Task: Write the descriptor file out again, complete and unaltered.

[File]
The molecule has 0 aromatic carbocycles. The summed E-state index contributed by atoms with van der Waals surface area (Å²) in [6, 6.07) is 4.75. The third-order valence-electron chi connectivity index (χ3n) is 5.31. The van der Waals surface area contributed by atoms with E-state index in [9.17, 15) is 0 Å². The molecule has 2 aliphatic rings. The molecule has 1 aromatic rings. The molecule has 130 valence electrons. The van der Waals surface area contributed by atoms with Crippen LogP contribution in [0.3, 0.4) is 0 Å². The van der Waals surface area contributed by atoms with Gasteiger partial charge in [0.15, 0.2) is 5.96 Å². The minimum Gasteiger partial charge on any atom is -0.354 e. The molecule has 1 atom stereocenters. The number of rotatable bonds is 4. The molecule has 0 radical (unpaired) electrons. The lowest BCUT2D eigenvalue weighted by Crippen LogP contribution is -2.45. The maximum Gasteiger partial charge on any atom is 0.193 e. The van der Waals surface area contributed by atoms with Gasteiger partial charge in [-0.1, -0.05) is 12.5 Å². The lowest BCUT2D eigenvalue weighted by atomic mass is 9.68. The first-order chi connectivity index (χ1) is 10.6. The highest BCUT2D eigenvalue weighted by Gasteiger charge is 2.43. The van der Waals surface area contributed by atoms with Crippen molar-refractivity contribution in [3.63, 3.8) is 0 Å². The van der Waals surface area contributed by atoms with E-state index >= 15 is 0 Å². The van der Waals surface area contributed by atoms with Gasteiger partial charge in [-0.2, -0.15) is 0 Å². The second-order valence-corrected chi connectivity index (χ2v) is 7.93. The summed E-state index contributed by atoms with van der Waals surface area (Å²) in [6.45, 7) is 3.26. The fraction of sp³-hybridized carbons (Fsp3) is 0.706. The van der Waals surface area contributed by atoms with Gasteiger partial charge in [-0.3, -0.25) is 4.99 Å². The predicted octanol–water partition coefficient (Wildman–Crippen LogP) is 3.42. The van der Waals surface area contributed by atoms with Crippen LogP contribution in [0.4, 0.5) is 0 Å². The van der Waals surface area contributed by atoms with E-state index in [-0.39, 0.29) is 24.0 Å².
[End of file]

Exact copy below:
The molecule has 0 aromatic carbocycles. The summed E-state index contributed by atoms with van der Waals surface area (Å²) in [6, 6.07) is 4.75. The third-order valence-electron chi connectivity index (χ3n) is 5.31. The van der Waals surface area contributed by atoms with E-state index in [9.17, 15) is 0 Å². The molecule has 2 aliphatic rings. The molecule has 1 aromatic rings. The molecule has 130 valence electrons. The van der Waals surface area contributed by atoms with Crippen LogP contribution in [0.3, 0.4) is 0 Å². The van der Waals surface area contributed by atoms with Gasteiger partial charge in [0.15, 0.2) is 5.96 Å². The minimum Gasteiger partial charge on any atom is -0.354 e. The molecule has 1 atom stereocenters. The number of rotatable bonds is 4. The molecule has 0 radical (unpaired) electrons. The lowest BCUT2D eigenvalue weighted by Crippen LogP contribution is -2.45. The maximum Gasteiger partial charge on any atom is 0.193 e. The van der Waals surface area contributed by atoms with Gasteiger partial charge in [-0.1, -0.05) is 12.5 Å². The lowest BCUT2D eigenvalue weighted by atomic mass is 9.68. The first-order chi connectivity index (χ1) is 10.6. The highest BCUT2D eigenvalue weighted by Gasteiger charge is 2.43. The van der Waals surface area contributed by atoms with Crippen molar-refractivity contribution in [3.63, 3.8) is 0 Å². The van der Waals surface area contributed by atoms with E-state index >= 15 is 0 Å². The van der Waals surface area contributed by atoms with Gasteiger partial charge in [-0.2, -0.15) is 0 Å². The second-order valence-corrected chi connectivity index (χ2v) is 7.93. The summed E-state index contributed by atoms with van der Waals surface area (Å²) in [6.45, 7) is 3.26. The fraction of sp³-hybridized carbons (Fsp3) is 0.706. The van der Waals surface area contributed by atoms with Gasteiger partial charge in [-0.3, -0.25) is 4.99 Å². The predicted octanol–water partition coefficient (Wildman–Crippen LogP) is 3.42. The van der Waals surface area contributed by atoms with Crippen LogP contribution in [0.4, 0.5) is 0 Å². The van der Waals surface area contributed by atoms with E-state index in [-0.39, 0.29) is 24.0 Å².